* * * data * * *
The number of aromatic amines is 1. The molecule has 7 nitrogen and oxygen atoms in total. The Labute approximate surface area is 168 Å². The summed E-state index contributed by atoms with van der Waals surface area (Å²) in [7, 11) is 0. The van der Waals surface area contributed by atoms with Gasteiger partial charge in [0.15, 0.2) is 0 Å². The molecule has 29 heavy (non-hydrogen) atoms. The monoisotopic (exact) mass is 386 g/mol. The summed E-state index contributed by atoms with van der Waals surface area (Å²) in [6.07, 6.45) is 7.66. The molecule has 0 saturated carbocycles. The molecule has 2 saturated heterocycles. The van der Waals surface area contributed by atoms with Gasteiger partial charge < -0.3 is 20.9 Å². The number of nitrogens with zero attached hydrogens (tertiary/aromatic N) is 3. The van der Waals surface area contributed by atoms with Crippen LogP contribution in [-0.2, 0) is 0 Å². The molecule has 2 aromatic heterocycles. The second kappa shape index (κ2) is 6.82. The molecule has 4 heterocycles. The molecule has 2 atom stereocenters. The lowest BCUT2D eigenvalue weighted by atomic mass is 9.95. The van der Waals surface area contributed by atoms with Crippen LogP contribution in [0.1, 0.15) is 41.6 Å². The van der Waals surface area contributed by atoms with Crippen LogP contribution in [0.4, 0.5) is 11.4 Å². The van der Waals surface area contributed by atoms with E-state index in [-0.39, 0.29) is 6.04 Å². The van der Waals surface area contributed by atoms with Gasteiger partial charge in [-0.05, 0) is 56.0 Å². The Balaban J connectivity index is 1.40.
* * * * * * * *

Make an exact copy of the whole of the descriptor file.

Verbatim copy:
The number of aromatic amines is 1. The molecule has 7 nitrogen and oxygen atoms in total. The Labute approximate surface area is 168 Å². The summed E-state index contributed by atoms with van der Waals surface area (Å²) in [7, 11) is 0. The van der Waals surface area contributed by atoms with Gasteiger partial charge in [0.15, 0.2) is 0 Å². The molecule has 29 heavy (non-hydrogen) atoms. The monoisotopic (exact) mass is 386 g/mol. The summed E-state index contributed by atoms with van der Waals surface area (Å²) in [6.07, 6.45) is 7.66. The molecule has 0 saturated carbocycles. The molecule has 2 saturated heterocycles. The van der Waals surface area contributed by atoms with Gasteiger partial charge < -0.3 is 20.9 Å². The number of nitrogens with zero attached hydrogens (tertiary/aromatic N) is 3. The van der Waals surface area contributed by atoms with Crippen LogP contribution in [-0.2, 0) is 0 Å². The molecule has 2 aromatic heterocycles. The second kappa shape index (κ2) is 6.82. The molecule has 4 heterocycles. The molecule has 2 atom stereocenters. The lowest BCUT2D eigenvalue weighted by atomic mass is 9.95. The van der Waals surface area contributed by atoms with Crippen LogP contribution in [0.1, 0.15) is 41.6 Å². The van der Waals surface area contributed by atoms with Crippen LogP contribution in [0.4, 0.5) is 11.4 Å². The van der Waals surface area contributed by atoms with E-state index in [-0.39, 0.29) is 6.04 Å². The van der Waals surface area contributed by atoms with Gasteiger partial charge in [-0.05, 0) is 56.0 Å². The Balaban J connectivity index is 1.40.